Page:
9 thoughts on “Coalition should stop funding anti-smoking groups”

  1. Posted 28/10/2010 at 16:51 | Permalink

    Yes, and it’s worrying that the advertised government spending cuts are forecast to severely reduce the income of so-called ‘charities’.

    My proposal, in the interests of transparency, is that a clear distinction should be made between:

    (a) voluntary charities, which depend for all their income on voluntary donations, and
    (b) coercive charities, where some or all of the income comes from taxpayers.

    Maybe all charities which receive money directly or indirectly from taxpayers already report this openly in their accounts. But if they don’t now, they should in future.

    There could be a percentage in brackets after a charity’s name, to show what percentage of its income comes from taxpayers.

  2. Posted 28/10/2010 at 19:57 | Permalink

    That reminds me—I must get fakecharities.org back up again…

    DK

  3. Posted 28/10/2010 at 20:19 | Permalink

    It’s definitely not on for tax payers to pay to marginalise, stigmatise and denormalise themselves.

    Charities are currently allowed to be extensions of government departments without transparency and accountability to their funders.

  4. Posted 28/10/2010 at 21:19 | Permalink

    They certainly should be “branded” in this way.
    Fot the time being, if in doubt, just check out http://www.fakecharities.org

  5. Posted 28/10/2010 at 23:04 | Permalink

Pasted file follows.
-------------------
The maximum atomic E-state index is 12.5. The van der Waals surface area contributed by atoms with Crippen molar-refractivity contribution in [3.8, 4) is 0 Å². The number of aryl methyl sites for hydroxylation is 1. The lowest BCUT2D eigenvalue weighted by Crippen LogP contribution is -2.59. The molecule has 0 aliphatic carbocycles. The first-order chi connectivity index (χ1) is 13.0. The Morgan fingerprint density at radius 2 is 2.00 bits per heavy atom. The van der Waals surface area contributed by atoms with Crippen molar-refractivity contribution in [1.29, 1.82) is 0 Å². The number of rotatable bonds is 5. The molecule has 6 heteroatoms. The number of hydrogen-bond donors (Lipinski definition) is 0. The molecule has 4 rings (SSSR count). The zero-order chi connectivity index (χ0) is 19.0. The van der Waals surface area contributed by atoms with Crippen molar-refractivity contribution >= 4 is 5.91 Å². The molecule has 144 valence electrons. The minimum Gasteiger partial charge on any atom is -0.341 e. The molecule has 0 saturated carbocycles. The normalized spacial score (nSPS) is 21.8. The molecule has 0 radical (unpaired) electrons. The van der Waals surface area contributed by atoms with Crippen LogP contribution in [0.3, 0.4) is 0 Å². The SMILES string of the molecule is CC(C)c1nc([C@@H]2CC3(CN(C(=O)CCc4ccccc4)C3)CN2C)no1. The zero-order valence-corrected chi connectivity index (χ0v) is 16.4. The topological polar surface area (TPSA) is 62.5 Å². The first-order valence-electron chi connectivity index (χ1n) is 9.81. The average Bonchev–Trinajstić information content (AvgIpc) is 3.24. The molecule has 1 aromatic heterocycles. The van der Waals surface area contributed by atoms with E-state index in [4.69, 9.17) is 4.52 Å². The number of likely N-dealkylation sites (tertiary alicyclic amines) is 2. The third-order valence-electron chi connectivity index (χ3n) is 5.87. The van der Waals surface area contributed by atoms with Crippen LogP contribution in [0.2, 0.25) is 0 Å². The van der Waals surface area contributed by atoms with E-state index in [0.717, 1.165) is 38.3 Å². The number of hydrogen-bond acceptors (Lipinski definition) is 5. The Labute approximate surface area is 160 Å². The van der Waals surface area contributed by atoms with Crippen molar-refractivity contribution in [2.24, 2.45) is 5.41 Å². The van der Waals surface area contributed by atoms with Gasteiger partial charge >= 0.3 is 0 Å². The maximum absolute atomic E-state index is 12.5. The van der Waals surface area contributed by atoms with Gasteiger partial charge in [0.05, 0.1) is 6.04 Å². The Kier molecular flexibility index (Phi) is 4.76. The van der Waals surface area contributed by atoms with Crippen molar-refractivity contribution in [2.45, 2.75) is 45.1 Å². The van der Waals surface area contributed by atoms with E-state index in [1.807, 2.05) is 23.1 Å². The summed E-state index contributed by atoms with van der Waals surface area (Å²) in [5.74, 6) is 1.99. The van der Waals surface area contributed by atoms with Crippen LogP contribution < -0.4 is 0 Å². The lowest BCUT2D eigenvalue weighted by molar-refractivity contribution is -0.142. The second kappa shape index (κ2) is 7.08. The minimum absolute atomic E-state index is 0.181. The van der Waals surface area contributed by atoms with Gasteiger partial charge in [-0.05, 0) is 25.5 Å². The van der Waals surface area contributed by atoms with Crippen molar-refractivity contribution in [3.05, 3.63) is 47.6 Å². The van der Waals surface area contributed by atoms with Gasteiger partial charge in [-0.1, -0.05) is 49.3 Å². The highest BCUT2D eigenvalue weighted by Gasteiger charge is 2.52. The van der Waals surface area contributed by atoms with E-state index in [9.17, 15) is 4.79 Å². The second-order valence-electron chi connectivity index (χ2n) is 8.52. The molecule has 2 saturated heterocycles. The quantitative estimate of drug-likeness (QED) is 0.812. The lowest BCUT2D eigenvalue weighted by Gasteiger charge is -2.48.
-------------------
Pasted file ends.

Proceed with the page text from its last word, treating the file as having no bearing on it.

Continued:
@DK – It would be terrific if you could get fakecharities.org back up again, particularly if the ‘Big Society’ ends up being largely state funded and directed, as many people fear.

  6. Posted 29/10/2010 at 07:45 | Permalink

    As Mark correctly notes the money is not that great per se but it is the culture of state hand outs to charities that one can object to most. What has not been mentioned is the £51 million the taxpayer spends on nicotine replacement such as patches and gum. Also councils employ Smoking Ceassation Offices, I was button holed outside Leytonstone station by two “Smokefree” employees of Waltham Forest Council three days ago.

    If the government was serious about reducing smoking it would embrace electronic cigarettes even I have one as a 20 day smoker. However it looks like the Medicines and Healthcare Products Regulatory Agency (an ajunct of the Department of Health) will all but ban them.

  7. Posted 29/10/2010 at 08:30 | Permalink

    For the state to fund fake charities is not just unacceptable, it is dishonest. How can anyone, even the antismokers, defend the inherent deceit?

    If any antismokers are planning to comment here, please answer this-

    WHY THE DECEIT?

  8. Posted 29/10/2010 at 09:27 | Permalink

    A change in attitude at the Charities Commission would help which is an unremittingly political quango and the sole arbiter of what groups deserve to identify themselves as ‘charities’.

  9. Posted 31/10/2010 at 21:26 | Permalink

    […] UK: Coalition should stop funding anti-smoking groups […]

Comments are closed.